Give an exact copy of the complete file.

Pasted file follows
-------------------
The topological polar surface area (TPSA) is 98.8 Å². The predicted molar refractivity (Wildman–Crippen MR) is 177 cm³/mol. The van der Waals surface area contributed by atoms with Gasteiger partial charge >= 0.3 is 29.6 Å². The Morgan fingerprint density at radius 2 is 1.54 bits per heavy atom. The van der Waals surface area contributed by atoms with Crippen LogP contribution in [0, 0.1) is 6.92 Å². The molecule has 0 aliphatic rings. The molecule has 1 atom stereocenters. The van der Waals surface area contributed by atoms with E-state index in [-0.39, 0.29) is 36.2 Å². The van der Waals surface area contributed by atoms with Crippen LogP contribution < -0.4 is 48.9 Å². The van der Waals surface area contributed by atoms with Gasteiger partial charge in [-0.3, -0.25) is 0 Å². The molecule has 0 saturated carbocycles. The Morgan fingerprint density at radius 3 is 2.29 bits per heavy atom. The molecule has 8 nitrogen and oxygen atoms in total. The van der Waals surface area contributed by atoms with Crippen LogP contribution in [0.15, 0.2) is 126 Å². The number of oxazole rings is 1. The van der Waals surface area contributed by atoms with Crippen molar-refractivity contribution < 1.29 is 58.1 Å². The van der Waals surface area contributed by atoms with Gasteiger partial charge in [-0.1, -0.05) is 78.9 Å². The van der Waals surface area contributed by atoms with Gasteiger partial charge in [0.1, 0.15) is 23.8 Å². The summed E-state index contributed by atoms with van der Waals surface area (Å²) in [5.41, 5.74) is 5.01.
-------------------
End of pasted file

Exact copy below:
The topological polar surface area (TPSA) is 98.8 Å². The predicted molar refractivity (Wildman–Crippen MR) is 177 cm³/mol. The van der Waals surface area contributed by atoms with Gasteiger partial charge >= 0.3 is 29.6 Å². The Morgan fingerprint density at radius 2 is 1.54 bits per heavy atom. The van der Waals surface area contributed by atoms with Crippen LogP contribution in [0, 0.1) is 6.92 Å². The molecule has 0 aliphatic rings. The molecule has 1 atom stereocenters. The van der Waals surface area contributed by atoms with E-state index in [-0.39, 0.29) is 36.2 Å². The van der Waals surface area contributed by atoms with Crippen LogP contribution < -0.4 is 48.9 Å². The van der Waals surface area contributed by atoms with Gasteiger partial charge in [-0.3, -0.25) is 0 Å². The molecule has 0 saturated carbocycles. The Morgan fingerprint density at radius 3 is 2.29 bits per heavy atom. The molecule has 8 nitrogen and oxygen atoms in total. The van der Waals surface area contributed by atoms with Crippen LogP contribution in [0.15, 0.2) is 126 Å². The number of oxazole rings is 1. The van der Waals surface area contributed by atoms with Crippen molar-refractivity contribution < 1.29 is 58.1 Å². The van der Waals surface area contributed by atoms with Gasteiger partial charge in [-0.1, -0.05) is 78.9 Å². The van der Waals surface area contributed by atoms with Gasteiger partial charge in [0.1, 0.15) is 23.8 Å². The summed E-state index contributed by atoms with van der Waals surface area (Å²) in [5.41, 5.74) is 5.01.